• Moz


    Ok, thanks. So are there other egala that would say there was a creation distinction between male and female in which men were leaders but this has been eliminated in the new convenent? I would be more likely to see this as viable since clearly the OT is patriarchical…I mean, this seems pretty straightforward.

  • Kathy

    ‘The Comp’s referanace to creation order as a sign of headship is Paul’s referance to creation order as evidence of male headship in the Church governance.’

    The comp’s reference to chronological ordering of creation as a sign of headship is Paul’s What? Paul does refer to chronological order but NOT kephale in the same breath.

    I’ve already asked here more than once why it is that when Paul talks about chronological order (which doesn’t imply or equal hierarchal order as the two orders are different kinds) he does NOT mention kephale, and when he does mention kephale he doesn’t refer to creation order. No one has ever answered these kinds of questions.

  • Kathy

    And so, how do any really know that Paul’s referance to chronological (Not hierarchal)order is evidence of male head’ship’ when Paul does NOT even speak of kephale or male leadership or authority, JUST as he NEVER has in any of his writings on man/woman or male/female?

  • Marie Jones

    The egals don’t limit male headship to culture; they don’t limit it at all. They believe that the difference between men and women is only physical, and thus, arbitrary. Just a point.

    Another point, this one about the original post. Denny Burk says that Complementarians do NOT admit to being egalitarians in the area of government. He then goes on to say that it is fine for women to serve in government but not the church. Perhaps he doesn’t understand the meaning of the term egalitarian? This is a contradictory statement.
    Responding to someone’s post, male headship IS a subtle( or not so subtle) statement about male dominance. If it weren’t, what reason would you give for it?

    Someone mentioned the fact that the basis of non-egals principles was based on a few verses by Paul. I think this is a good point. Elsewhere in the New Testament, it refers to a deaconess. What reason can you give for that? Also, what makes you think that when Paul tells these particular women, who are uneducated, according to the custom of the time, to be quiet, that he is referring to every women, because they are women? I think it’s fairly obvious that he didn’t want ignorant people making comments and disrupting the lesson.
    It wasn’t Paul’s job to change societal customs that weren’t related to Christianity. That’s not what he was trying to address. This is clear both in the verse about women remaining quiet and in the verse telling slaves to obey their masters.
    Was he saying he believes slavery is right? No. He was simply addressing the world as it was at the time, telling Christians how to live their lives in their own community, according to its problems. Conversely, even if he believed wholeheartedly that women are not worthy to speak when a man is in the room, he is just one man out of many people in the Bible. Perhaps he was sexist. He is not God. It is very one-sided to look at the view of one man talking to one society.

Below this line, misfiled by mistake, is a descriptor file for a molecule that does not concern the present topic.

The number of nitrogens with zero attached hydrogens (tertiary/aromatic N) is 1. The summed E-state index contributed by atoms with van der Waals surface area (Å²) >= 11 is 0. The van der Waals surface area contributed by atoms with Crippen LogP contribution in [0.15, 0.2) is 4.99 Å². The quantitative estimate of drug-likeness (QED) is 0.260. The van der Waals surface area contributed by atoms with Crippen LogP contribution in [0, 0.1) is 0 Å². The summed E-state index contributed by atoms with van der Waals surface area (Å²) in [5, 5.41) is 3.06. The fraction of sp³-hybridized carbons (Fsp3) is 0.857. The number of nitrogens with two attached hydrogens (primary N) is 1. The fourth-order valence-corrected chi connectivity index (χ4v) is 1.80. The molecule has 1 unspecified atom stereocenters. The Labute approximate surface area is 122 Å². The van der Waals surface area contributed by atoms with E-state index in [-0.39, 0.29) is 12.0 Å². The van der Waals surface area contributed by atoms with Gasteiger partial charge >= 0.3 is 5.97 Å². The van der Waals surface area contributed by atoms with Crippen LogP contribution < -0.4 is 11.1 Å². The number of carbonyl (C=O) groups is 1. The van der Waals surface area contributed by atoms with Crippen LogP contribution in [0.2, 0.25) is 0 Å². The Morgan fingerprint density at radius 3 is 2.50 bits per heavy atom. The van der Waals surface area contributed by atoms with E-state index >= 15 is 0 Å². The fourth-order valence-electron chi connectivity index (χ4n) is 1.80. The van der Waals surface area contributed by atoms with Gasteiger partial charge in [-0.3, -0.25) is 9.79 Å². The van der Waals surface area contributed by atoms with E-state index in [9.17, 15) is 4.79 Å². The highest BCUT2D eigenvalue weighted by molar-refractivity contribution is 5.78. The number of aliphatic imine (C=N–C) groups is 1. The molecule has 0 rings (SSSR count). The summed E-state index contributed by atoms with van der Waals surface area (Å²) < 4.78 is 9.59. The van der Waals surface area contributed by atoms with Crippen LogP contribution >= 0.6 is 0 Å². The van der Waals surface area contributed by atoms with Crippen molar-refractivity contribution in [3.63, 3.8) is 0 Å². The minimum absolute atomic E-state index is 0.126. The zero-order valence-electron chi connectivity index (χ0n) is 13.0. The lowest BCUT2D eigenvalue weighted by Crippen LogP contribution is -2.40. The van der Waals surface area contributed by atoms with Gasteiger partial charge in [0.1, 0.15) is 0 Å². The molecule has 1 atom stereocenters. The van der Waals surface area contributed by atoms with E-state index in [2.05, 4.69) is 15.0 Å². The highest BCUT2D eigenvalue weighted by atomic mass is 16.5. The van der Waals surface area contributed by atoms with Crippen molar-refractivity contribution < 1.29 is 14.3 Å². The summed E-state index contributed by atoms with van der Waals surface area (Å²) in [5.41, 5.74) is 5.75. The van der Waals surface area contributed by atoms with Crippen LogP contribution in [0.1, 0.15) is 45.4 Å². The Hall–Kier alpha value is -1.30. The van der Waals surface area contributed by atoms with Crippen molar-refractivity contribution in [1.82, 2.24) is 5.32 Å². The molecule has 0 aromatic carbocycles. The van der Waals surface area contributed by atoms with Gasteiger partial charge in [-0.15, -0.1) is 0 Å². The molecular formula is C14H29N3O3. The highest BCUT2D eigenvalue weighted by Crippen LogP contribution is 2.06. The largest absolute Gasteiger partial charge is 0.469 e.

Some people say that God created the world with the clear intention of male headship. They believe this because after the fall of man, God tells Eve that her lot in life is for her husband to rule over her. But if one were reading carely, they might notice that He gives this as a punishment for sin, not as His original intention. But the role of Christians is to try to live their lives as perfectly as possible, to make the world as close to the Garden of Eden as they can.
    Because God said something was a negative consequence of sin, does that mean we should try to make it that way? Or that we should strive for something higher, the beautiful love,not based on domination, between a man and a woman that God intended?

  • Kathy

    ‘Men and women are created equal in worth and dignity but not without distintion. The fact that Comps can oppose female pastoral leadership and yet endorse a responsible female VP is not an example of hypocracy in distinction but a testimony to the truth of equality.’

    Does this mean then that women are NOT equal spiritualy or domesticaly to men?

  • Kathy

    ‘I agree there are ways to maintain a comp position and still affirm a female president or VP. I also agree that Paul’s reference to authority is specific to the context of the church.’

    What reference to male authority, Moz?

  • Kathy

    ‘Gen 1-2 where we have the garden does not express a government, why should then a creation principal be applied to something that is not in view? Gen 1, the relation between God and Man is in view (church) and the relation between Man and Woman.’

    You claim that in Gen at creation government is not in view but ‘church’ is? This is interesting.

    The relation between God and humanity (made male and female) is in view, BUT the church remember is the BODY OF CHRIST, and Christ was prophesied through God to come through the woman’s seed, and so we do NOT have church at creation.

  • Don


    There is a creation distinction between males and females in that they have physical differences and the woman came from the man. This is about it. We see how God declares hierarchy and he did not between a man and a woman in any explicit fashion.

  • Kathy

    ‘quixote, it doesn’t really matter if we think there is worth or dignity in something, it’s what the Bible commands. For those who still hold to the authority of Scripture, our own personal preferences are irrelevant.’

    What does the bible command? Therefore what does Paul, God, or any other biblical writer command? And what about universal laws applicable to all?

  • Kathy